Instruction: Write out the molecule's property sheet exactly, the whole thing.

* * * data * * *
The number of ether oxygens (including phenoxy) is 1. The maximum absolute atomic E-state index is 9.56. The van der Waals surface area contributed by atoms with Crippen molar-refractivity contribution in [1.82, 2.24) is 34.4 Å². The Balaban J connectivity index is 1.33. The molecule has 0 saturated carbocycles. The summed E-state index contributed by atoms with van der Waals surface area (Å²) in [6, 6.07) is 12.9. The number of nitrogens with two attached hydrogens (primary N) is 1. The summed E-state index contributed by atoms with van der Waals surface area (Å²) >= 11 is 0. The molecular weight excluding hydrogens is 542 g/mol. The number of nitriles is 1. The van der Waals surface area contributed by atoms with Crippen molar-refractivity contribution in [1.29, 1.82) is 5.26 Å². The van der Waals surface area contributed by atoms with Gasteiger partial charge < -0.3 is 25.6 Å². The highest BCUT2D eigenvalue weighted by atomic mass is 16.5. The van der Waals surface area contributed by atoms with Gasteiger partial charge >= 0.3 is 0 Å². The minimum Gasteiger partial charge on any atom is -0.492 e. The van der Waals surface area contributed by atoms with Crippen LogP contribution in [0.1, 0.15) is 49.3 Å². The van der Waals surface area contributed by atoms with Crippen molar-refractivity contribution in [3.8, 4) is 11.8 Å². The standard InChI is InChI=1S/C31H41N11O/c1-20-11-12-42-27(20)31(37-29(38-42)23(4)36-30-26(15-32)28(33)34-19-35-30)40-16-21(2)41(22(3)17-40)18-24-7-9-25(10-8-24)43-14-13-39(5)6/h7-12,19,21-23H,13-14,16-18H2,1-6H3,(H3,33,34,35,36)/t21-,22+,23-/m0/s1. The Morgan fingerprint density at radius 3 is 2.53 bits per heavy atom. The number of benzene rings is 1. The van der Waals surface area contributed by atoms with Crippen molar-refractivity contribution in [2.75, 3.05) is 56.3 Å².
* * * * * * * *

The number of ether oxygens (including phenoxy) is 1. The maximum absolute atomic E-state index is 9.56. The van der Waals surface area contributed by atoms with Crippen molar-refractivity contribution in [1.82, 2.24) is 34.4 Å². The Balaban J connectivity index is 1.33. The molecule has 0 saturated carbocycles. The summed E-state index contributed by atoms with van der Waals surface area (Å²) in [6, 6.07) is 12.9. The number of nitrogens with two attached hydrogens (primary N) is 1. The summed E-state index contributed by atoms with van der Waals surface area (Å²) >= 11 is 0. The molecular weight excluding hydrogens is 542 g/mol. The number of nitriles is 1. The van der Waals surface area contributed by atoms with Crippen molar-refractivity contribution in [1.29, 1.82) is 5.26 Å². The van der Waals surface area contributed by atoms with Gasteiger partial charge < -0.3 is 25.6 Å². The highest BCUT2D eigenvalue weighted by atomic mass is 16.5. The van der Waals surface area contributed by atoms with Gasteiger partial charge >= 0.3 is 0 Å². The minimum Gasteiger partial charge on any atom is -0.492 e. The van der Waals surface area contributed by atoms with Crippen LogP contribution in [0.1, 0.15) is 49.3 Å². The van der Waals surface area contributed by atoms with Crippen molar-refractivity contribution in [3.8, 4) is 11.8 Å². The standard InChI is InChI=1S/C31H41N11O/c1-20-11-12-42-27(20)31(37-29(38-42)23(4)36-30-26(15-32)28(33)34-19-35-30)40-16-21(2)41(22(3)17-40)18-24-7-9-25(10-8-24)43-14-13-39(5)6/h7-12,19,21-23H,13-14,16-18H2,1-6H3,(H3,33,34,35,36)/t21-,22+,23-/m0/s1. The Morgan fingerprint density at radius 3 is 2.53 bits per heavy atom. The number of benzene rings is 1. The van der Waals surface area contributed by atoms with Crippen molar-refractivity contribution in [2.75, 3.05) is 56.3 Å².